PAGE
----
The pension application of Otis McOmber does an excellent job of describing the conditions in which he lived while a prisoner of the Confederate Army. He was to be transferred with other men from the same company and regiment to the Confederate prison camp at Andersonville, Georgia. The journey was to be made by foot from the battlefield in Virginia to the camp with nearly no supplies or rations. While making the march to Andersonville, Otis and others were forced to sleep on the dirt or in the mud without tent or blanket. The men were exposed to the harsh elements and one extreme to the next; hot days and cold nights. In the mornings, they found themselves chilled to the bone and soaked with dew, forced to wake up and continue the long trek southward.

Upon their arrival, they were given the poorest of rations. Otis describes the bread as having been made from ground corn, including everything from the kernels, to the husk and including the cob. The meat was of the poorest quality, many times spoiled and leftover from Confederate troop rations. The quality of the bread was bad enough, but the poor storage conditions meant that the men received bread rations that were full of bugs and other insects. The water quality at the camp was notoriously atrocious leading many men to develop typhoid, chronic diarrhea and other ailments.

While at the camp, Otis experienced severe cases of Bloody Flux which left him nearly dead. The exposure to extreme differences in weather conditions created a great deal of pain throughout his body, contributing to the development of arthritis and rheumatism throughout his entire body. Affidavits from local Orleans County men who knew him in the camp at Andersonville stated that he could barely walk at times and that he suffered a great deal from scurvy, including receding gums and other health issues.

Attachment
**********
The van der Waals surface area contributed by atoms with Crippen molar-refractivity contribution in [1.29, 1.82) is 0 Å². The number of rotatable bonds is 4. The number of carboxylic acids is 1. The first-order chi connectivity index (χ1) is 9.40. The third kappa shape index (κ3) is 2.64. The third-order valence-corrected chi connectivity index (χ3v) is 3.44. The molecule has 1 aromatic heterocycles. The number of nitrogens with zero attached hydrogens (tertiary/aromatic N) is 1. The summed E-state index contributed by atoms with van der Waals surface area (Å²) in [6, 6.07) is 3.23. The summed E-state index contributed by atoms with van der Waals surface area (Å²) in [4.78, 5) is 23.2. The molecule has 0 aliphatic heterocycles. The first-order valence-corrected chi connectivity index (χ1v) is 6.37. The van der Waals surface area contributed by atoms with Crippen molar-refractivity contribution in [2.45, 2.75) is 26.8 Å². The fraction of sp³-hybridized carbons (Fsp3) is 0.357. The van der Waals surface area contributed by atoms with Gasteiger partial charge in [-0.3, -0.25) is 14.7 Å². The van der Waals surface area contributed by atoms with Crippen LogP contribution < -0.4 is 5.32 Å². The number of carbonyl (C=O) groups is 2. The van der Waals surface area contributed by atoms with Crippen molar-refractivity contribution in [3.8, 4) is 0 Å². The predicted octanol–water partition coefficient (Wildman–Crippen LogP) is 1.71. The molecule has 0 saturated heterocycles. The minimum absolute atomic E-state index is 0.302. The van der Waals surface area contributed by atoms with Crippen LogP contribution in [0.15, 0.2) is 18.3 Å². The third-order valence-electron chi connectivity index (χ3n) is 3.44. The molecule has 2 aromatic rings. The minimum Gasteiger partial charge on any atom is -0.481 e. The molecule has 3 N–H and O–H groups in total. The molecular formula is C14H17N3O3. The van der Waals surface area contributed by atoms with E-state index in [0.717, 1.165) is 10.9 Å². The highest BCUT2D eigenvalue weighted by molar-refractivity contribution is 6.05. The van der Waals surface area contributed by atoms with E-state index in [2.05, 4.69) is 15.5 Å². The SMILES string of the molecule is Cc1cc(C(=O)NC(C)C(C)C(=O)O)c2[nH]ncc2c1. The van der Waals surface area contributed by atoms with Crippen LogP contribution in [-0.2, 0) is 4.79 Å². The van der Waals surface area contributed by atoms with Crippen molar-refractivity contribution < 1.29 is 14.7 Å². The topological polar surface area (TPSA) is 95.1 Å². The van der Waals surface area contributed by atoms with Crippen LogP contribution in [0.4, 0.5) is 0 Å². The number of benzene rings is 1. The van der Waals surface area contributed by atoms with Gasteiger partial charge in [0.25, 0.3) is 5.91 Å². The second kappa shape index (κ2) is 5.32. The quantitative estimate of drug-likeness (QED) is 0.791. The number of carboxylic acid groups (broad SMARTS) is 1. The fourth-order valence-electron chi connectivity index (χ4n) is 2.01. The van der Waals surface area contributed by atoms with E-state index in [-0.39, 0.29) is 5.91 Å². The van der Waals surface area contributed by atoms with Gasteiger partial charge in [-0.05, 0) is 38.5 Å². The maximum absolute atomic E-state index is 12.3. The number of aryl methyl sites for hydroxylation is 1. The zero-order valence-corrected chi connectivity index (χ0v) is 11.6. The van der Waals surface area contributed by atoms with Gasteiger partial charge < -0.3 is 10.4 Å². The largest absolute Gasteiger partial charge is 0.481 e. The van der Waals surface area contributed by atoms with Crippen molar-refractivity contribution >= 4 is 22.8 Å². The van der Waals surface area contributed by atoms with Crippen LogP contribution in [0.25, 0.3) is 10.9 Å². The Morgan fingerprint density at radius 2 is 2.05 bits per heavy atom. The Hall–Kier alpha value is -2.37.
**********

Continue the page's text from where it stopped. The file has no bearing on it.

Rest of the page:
Raymond Unger wrote of the stories told to him about Otis and his return to Carlton after he was paroled and discharged in the spring of 1865. Upon his return, he was nothing more than a mere skeleton, owing his survival to the money that he sewed into his jacket. With that money, he was able to buy vegetables and other essentials in order to sustain himself. Many other men were not as lucky.

It is difficult to imagine the physical pain and suffering that he had endured during the war as well as during his time at Andersonville. One must imagine the emotional suffering he endured while his wife and four young children remained at home without a father. It is hard to know whether or not the family knew he was alive or if they thought he were dead while he was in Georgia. One can only imagine how difficult it would have been to arrive home in such a frail condition, only to learn that your father and younger brother had both died while he was in the prison camp; his father dying the day after his capture.
Contact Name:  Matt Ballard
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Date Added:  3/2/2006